Biden vows to work hard at uniting US
Former vice-president accepts Democratic Party nomination for the White House
Wilmington — Joe Biden accepted the Democratic Party nomination for the White House on Thursday, vowing to heal a US battered by a deadly pandemic and divided by four years of Donald Trumps presidency.
“The current president has cloaked America in darkness for much too long. Too much anger. Too much fear. Too much division,” Biden said. “Here and now, I give you my word: if you entrust me with the presidency, I’ll draw on the best of us, not the worst.”
Biden’s speech — the capstone of nearly five decades in politics — was delivered inside a largely empty arena in his hometown of Wilmington, Delaware, at the conclusion of a Democratic convention held virtually because of a coronavirus pandemic that has killed more than 170,000 Americans.
Describing the current moment as one of the most difficult times the country has ever faced, Biden offered himself as a uniter who would work “just as hard” for those who do not support him, drawing a stark contrast with the Republican Trump, who has kept the focus on his base of voters.
“While I’ll be a Democratic candidate, I’ll be an American president,” said Biden, who faces Trump in the November 3 election. “This is not a partisan moment. This must be an American moment. It’s a moment that calls for hope and light and love.”
Democrats used the convention to highlight the broad coalition working to oust Trump, showcasing liberals and moderates, elder statesmen and rising stars, and even some high-profile Republicans, who urged their fellow conservatives to place patriotism above party.
While the party laid out plenty of areas in which Biden would pursue dramatically different policies than Trump, including immigration, climate change and gun safety, much of Thursday was devoted to themes such as faith and integrity.
The programme also emphasised Biden’s personal experience with tragedy — his first wife’s and infant daughter’s deaths in a car accident, and the death of his son Beau from cancer — to underscore his ability to empathise with suffering Americans. Trump, whose instincts are more combative than comforting, has been accused of failing to offer solace at a time of crisis.
Biden spoke directly to those who had lost someone to the pandemic and offered a withering assessment of Trump’s response to the months-old health crisis.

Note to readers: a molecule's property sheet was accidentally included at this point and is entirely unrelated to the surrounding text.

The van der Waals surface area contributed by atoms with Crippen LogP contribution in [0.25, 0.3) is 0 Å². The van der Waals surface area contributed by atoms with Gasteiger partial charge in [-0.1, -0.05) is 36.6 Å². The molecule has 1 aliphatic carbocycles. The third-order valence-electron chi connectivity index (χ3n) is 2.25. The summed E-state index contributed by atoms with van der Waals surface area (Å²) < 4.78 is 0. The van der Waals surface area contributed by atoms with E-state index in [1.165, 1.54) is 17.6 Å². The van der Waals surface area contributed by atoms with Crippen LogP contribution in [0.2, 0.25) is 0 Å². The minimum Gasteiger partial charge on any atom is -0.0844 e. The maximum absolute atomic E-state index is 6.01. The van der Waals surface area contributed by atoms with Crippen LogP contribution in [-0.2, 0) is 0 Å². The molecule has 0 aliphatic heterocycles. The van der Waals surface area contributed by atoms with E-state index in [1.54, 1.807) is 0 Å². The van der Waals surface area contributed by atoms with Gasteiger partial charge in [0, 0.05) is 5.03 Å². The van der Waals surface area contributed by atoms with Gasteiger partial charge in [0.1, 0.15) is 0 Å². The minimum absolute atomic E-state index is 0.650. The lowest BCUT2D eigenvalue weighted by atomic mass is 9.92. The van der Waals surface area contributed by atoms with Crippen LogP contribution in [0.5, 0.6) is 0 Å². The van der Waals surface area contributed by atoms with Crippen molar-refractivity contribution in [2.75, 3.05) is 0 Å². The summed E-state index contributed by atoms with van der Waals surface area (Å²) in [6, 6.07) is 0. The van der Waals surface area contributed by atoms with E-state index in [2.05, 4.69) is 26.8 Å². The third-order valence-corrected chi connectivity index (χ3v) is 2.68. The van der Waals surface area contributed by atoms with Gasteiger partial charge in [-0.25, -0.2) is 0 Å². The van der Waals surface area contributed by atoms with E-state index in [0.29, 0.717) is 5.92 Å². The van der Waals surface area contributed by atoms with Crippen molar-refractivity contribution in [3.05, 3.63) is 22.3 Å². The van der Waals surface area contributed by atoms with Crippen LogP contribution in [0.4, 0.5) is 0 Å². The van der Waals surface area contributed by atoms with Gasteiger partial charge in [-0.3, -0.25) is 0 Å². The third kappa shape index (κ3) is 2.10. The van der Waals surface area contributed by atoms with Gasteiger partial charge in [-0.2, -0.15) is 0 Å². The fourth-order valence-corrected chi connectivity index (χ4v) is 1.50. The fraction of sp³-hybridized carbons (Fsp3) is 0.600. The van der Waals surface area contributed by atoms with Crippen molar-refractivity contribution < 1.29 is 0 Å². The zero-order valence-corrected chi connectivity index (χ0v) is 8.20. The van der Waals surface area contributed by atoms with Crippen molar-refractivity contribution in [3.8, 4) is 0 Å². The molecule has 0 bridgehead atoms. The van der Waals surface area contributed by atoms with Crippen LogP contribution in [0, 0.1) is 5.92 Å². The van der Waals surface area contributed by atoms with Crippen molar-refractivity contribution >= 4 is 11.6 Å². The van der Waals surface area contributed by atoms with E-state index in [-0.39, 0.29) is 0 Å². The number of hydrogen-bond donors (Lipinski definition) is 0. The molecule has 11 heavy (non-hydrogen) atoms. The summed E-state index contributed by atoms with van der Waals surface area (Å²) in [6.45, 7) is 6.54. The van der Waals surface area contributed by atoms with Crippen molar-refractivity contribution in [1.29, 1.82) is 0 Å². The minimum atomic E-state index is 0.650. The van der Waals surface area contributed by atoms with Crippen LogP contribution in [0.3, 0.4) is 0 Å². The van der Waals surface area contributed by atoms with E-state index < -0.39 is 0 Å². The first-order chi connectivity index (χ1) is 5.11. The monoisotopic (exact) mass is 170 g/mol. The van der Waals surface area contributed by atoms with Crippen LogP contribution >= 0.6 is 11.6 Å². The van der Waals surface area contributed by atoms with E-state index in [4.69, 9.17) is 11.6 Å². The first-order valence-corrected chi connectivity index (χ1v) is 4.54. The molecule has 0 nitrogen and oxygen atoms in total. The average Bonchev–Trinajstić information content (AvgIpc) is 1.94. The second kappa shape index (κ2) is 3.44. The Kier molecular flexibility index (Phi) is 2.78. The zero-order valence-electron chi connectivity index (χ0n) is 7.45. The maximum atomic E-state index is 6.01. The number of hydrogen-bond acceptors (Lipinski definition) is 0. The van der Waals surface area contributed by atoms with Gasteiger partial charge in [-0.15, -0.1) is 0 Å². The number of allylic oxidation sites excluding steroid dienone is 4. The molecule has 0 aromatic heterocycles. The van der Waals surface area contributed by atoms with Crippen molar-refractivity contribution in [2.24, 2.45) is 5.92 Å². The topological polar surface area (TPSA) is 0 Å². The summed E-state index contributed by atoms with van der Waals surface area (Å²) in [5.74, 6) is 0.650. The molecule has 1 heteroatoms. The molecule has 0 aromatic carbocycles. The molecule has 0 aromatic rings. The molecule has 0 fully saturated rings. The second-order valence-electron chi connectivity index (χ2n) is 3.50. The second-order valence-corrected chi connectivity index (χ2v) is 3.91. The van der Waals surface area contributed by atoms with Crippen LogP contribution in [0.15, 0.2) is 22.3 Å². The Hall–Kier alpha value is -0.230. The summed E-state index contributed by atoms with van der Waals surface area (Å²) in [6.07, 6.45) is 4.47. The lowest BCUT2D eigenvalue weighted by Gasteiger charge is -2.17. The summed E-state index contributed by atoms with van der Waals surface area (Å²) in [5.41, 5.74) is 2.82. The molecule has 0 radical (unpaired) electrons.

“Our current president has failed in his most basic duty to the nation: he’s failed to protect us,” Biden said.
Trump responded on Twitter, writing: “In 47 years, Joe did none of the things of which he now speaks. He will never change, just words!”
Earlier on Thursday, several Democrats who challenged Biden for the nomination, including senators Bernie Sanders and Elizabeth Warren and billionaire Michael Bloomberg, pressed the case for Biden, a former vice-president.
Bloomberg said Trump had failed both as a businessman and as a president.
“I’m not asking you to vote against Donald Trump because he’s a bad guy. I’m urging you to vote against him because he’s done a bad job,” said Bloomberg, the former mayor of New York.
“And let me tell you a little secret. Donald Trump’s economic plan was to give a huge tax cut to guys like me, who didn’t need it. And then lie about it to everyone else,” he said.
As they have throughout the week, Democrats focused on the importance of voting amid the pandemic. Trump’s repeated, unsubstantiated claims that mail-in ballots are rife with fraud, coupled with cuts to the US Postal Service, have fuelled fears that some voters may be disenfranchised.
“All elections are important. But we know in our bones this one is more consequential. As many have said, America is at an inflection point, a time of real peril, but also extraordinary possibilities,” Biden said.
“This is a life-changing election. This will determine what America is going to look like for a long, long time. Character’s on the ballot, compassion is on the ballot. Decency, science, democracy, they’re all on the ballot. Who we are as a nation, what we stand for most importantly, who we want to be, that’s all on the ballot,” Biden continued.
The programme offered some lighthearted moments from its moderator, Julia Louis-Dreyfus, who portrayed a US vice-president in the comedy television show Veep, and took some digs at both Trump and vice-president Mike Pence.
Biden, 77, heads into the general election campaign leading in opinion polls over Trump, 74, who will accept the Republican nomination for a second White House term at his own convention next week.
Trump has campaigned across the country to offer counter-programming to the Democrats, a break with tradition in which candidates limit their activities during their opponents’ conventions. His party’s convention is next week.
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